Look for bass this time of the year spending much of the day in the deeper water and then moving into the shallows early in the day and later in the afternoon looking for an easy meal.
In the river and areas with current, you will find bass throughout the day tucked in behind some sort of cover.
Anything that cuts or slows down the current, which are known as slack water pockets, is likely to be a good hiding spots for the bass.
Points, rock piles pockets in the weeds and down timber, all cut the current and make excellent locations to look for bass in the river.
Both species of bass can be taken on spinnerbaits, crankbaits, worm rigs and jigs. [Read more…]

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Looking back at this spring’s turkey season By Larry Myhre

Reprinted from the Sioux City Journal.

It’s moments like this that make me love turkey hunting.

The response to my yelps on the diaphragm call was loud and raucous. It was the guttural cough of a wild turkey’s gobble. Then another followed immediately after.

I crouched down behind a tree, caught a little off guard.

Up to now it had simply been a walk through the woods, yelping occasionally with nothing answering other than the occasional caw of a crow.

But that’s how it is sometimes.

I had carefully been making my way between the trees across a small gully to a cleared pastureland dotted with a few trees. I had hunted through this spot many, many times in past years but never encountered a tom turkey here. I thought it odd because this looked like a perfect spot.

Then, I thought I caught a glimpse of a fan. It was just the tips of the feathers of a fanned-out tom. So I yelped and got an immediate response.

It caught me way off guard. My camo mask dangled around my neck and my fancy, folding turkey hunting chair was slung over my back. I shucked the chair, pulled up my mask and yelped again. Gobble, Gobble.

It was two toms, and they were very close now.

I saw them strut into view, their big beards dragging the grass. I couldn’t help but to yelp again, just to watch them gobble.

I was rewarded with a double gobble from each bird.

The largest was on the left, and I focused on him as I gave a loud “Putt” with the call. He raised his head in alarm, and I put the bead of the shotgun sight at the base of his neck and pulled the trigger. [Read more…]

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Wild about Wild Edibles By Gary Howey

I love springtime, weather is warming up, fish are starting to bite and it is the time of the year when thousands of folks and I head out to start looking for those wild edibles mushrooms and asparagus.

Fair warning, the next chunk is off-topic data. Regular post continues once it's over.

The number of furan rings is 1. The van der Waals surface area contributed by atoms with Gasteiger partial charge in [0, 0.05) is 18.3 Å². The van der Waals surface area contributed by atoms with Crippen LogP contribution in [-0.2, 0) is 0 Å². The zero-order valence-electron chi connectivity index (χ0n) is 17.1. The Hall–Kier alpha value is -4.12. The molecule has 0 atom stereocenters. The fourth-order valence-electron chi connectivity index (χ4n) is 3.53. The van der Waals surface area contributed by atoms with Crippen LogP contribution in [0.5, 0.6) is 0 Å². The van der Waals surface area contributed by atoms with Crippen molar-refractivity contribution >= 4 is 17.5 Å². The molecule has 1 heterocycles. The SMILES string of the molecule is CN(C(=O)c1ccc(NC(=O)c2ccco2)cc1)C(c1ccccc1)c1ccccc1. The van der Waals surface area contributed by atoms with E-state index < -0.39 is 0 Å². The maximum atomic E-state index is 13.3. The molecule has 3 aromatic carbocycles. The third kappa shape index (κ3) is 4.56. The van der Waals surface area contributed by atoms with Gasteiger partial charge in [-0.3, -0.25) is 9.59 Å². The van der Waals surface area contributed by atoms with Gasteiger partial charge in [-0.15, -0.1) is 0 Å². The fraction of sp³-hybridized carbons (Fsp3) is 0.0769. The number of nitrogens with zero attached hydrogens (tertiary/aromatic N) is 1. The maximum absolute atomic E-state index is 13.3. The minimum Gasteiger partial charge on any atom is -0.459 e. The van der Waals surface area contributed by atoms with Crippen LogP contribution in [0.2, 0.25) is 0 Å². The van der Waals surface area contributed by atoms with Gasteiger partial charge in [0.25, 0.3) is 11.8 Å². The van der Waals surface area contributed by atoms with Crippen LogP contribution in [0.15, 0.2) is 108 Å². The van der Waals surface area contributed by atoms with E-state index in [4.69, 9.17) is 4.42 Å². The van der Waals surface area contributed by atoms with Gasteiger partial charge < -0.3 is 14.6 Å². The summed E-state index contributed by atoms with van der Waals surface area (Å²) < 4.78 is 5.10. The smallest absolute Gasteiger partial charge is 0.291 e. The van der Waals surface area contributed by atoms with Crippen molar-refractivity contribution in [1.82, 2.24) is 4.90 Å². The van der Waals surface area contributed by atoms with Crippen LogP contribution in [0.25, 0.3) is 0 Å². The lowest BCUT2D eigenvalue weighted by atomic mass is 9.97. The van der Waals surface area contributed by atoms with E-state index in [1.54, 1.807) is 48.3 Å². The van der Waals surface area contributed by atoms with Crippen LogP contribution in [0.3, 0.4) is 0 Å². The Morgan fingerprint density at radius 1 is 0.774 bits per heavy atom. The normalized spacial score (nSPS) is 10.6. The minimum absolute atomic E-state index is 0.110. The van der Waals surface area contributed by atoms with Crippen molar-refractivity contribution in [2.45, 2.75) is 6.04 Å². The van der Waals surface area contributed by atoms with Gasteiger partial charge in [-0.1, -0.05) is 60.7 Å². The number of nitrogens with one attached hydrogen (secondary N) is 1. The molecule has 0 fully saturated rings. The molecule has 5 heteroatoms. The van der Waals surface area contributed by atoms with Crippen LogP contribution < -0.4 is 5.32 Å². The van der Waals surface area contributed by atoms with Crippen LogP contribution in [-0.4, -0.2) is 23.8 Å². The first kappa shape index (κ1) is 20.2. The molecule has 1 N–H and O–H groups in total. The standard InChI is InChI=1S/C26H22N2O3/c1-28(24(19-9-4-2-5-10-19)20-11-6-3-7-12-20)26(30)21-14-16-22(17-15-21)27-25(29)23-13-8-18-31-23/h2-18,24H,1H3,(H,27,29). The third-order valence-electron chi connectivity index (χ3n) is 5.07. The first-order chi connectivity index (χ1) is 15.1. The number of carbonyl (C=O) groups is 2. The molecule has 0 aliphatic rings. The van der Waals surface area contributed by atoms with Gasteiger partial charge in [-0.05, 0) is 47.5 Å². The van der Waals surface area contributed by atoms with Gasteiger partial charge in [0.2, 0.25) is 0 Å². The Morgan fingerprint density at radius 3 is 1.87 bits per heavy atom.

My first experience at hunting wild asparagus happened by accident, I was on the road delivering parts throughout northern Nebraska. One of my customers mentioned asparagus hunting and I was all ears as if it is a green vegetable, I like it.

After gathering all of the information I could, I kept my eyes out for the old plants as I drove along the roads and one day, near Stuart, Nebraska, I spotted a clump of them in the ditch. I decided to check it out; I pulled over and was down in the ditch walking along the fence line looking for new shoots.

About that time, a pickup came by and a gruff old rancher asked what the heck I was doing on his land, I thought I was screwed and would soon be meeting the local Sheriff.

[Read more…]

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Mushroom Hunting A Spring Outdoor Obsession By Gary Howey

It won’t be long before outdoorsmen and women will be infected with a disease, which will spread quickly throughout in the upper Midwest. It’s been known to infect men, women and children, infecting young and old alike.

The cause of this infectious disease is a fungus that goes by the name of morel mushroom and once they start to poke their heads out of the ground, men and women will leave their home, jobs and families, heading for the river bottoms, island and hills on mushroom hunting excursions.

Morels, which found throughout our area, are easy to recognize, delicious to eat, which makes them the most popular wild mushroom in the upper Midwest.

They are elongated with an off-white stem, a crown covered with white ridges with dark brown pits. They can vary from off-white to gray in color. The easiest way to explain what a morel looks like is to look for a mushroom growing on the ground that resembles a cone shaped brain.  [Read more…]